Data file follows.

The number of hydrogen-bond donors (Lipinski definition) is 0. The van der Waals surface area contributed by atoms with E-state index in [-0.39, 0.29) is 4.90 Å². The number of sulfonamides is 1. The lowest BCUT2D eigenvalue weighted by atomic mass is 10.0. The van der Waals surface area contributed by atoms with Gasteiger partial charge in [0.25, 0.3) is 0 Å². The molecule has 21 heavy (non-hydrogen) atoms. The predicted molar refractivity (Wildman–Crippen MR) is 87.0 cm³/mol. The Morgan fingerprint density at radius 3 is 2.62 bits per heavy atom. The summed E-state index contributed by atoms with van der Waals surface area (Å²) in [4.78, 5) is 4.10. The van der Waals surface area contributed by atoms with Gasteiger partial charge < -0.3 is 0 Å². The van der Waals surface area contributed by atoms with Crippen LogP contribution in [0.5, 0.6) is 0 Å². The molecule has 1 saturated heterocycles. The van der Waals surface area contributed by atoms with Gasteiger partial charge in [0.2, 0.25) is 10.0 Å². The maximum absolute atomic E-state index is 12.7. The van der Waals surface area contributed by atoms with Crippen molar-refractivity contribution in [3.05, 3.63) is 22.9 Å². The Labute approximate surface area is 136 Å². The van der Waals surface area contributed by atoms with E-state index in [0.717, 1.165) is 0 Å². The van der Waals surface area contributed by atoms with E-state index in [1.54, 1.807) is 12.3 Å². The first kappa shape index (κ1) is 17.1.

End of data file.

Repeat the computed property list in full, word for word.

The number of hydrogen-bond donors (Lipinski definition) is 0. The van der Waals surface area contributed by atoms with E-state index in [-0.39, 0.29) is 4.90 Å². The number of sulfonamides is 1. The lowest BCUT2D eigenvalue weighted by atomic mass is 10.0. The van der Waals surface area contributed by atoms with Gasteiger partial charge in [0.25, 0.3) is 0 Å². The molecule has 21 heavy (non-hydrogen) atoms. The predicted molar refractivity (Wildman–Crippen MR) is 87.0 cm³/mol. The Morgan fingerprint density at radius 3 is 2.62 bits per heavy atom. The summed E-state index contributed by atoms with van der Waals surface area (Å²) in [4.78, 5) is 4.10. The van der Waals surface area contributed by atoms with Gasteiger partial charge < -0.3 is 0 Å². The van der Waals surface area contributed by atoms with Crippen LogP contribution in [0.5, 0.6) is 0 Å². The molecule has 1 saturated heterocycles. The van der Waals surface area contributed by atoms with Gasteiger partial charge in [0.2, 0.25) is 10.0 Å². The maximum absolute atomic E-state index is 12.7. The van der Waals surface area contributed by atoms with Crippen molar-refractivity contribution in [3.05, 3.63) is 22.9 Å². The Labute approximate surface area is 136 Å². The van der Waals surface area contributed by atoms with E-state index in [0.717, 1.165) is 0 Å². The van der Waals surface area contributed by atoms with E-state index in [1.54, 1.807) is 12.3 Å². The first kappa shape index (κ1) is 17.1.